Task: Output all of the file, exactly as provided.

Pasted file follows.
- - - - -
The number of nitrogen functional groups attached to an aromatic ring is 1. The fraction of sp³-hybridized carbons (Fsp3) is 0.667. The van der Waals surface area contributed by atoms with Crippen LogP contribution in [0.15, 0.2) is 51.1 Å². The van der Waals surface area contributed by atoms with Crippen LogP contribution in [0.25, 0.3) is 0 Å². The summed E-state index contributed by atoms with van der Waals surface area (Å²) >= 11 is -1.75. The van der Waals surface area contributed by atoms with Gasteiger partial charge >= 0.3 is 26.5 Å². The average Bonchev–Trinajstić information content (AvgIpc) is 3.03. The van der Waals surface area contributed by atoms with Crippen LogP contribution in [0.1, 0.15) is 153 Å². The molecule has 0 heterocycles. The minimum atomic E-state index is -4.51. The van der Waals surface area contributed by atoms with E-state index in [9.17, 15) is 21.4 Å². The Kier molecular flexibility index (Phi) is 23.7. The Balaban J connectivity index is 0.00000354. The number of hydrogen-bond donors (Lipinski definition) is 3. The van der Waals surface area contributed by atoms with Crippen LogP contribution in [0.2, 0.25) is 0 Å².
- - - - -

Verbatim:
The number of nitrogen functional groups attached to an aromatic ring is 1. The fraction of sp³-hybridized carbons (Fsp3) is 0.667. The van der Waals surface area contributed by atoms with Crippen LogP contribution in [0.15, 0.2) is 51.1 Å². The van der Waals surface area contributed by atoms with Crippen LogP contribution in [0.25, 0.3) is 0 Å². The summed E-state index contributed by atoms with van der Waals surface area (Å²) >= 11 is -1.75. The van der Waals surface area contributed by atoms with Gasteiger partial charge >= 0.3 is 26.5 Å². The average Bonchev–Trinajstić information content (AvgIpc) is 3.03. The van der Waals surface area contributed by atoms with Crippen LogP contribution in [0.1, 0.15) is 153 Å². The molecule has 0 heterocycles. The minimum atomic E-state index is -4.51. The van der Waals surface area contributed by atoms with E-state index in [9.17, 15) is 21.4 Å². The Kier molecular flexibility index (Phi) is 23.7. The Balaban J connectivity index is 0.00000354. The number of hydrogen-bond donors (Lipinski definition) is 3. The van der Waals surface area contributed by atoms with Crippen LogP contribution in [0.2, 0.25) is 0 Å².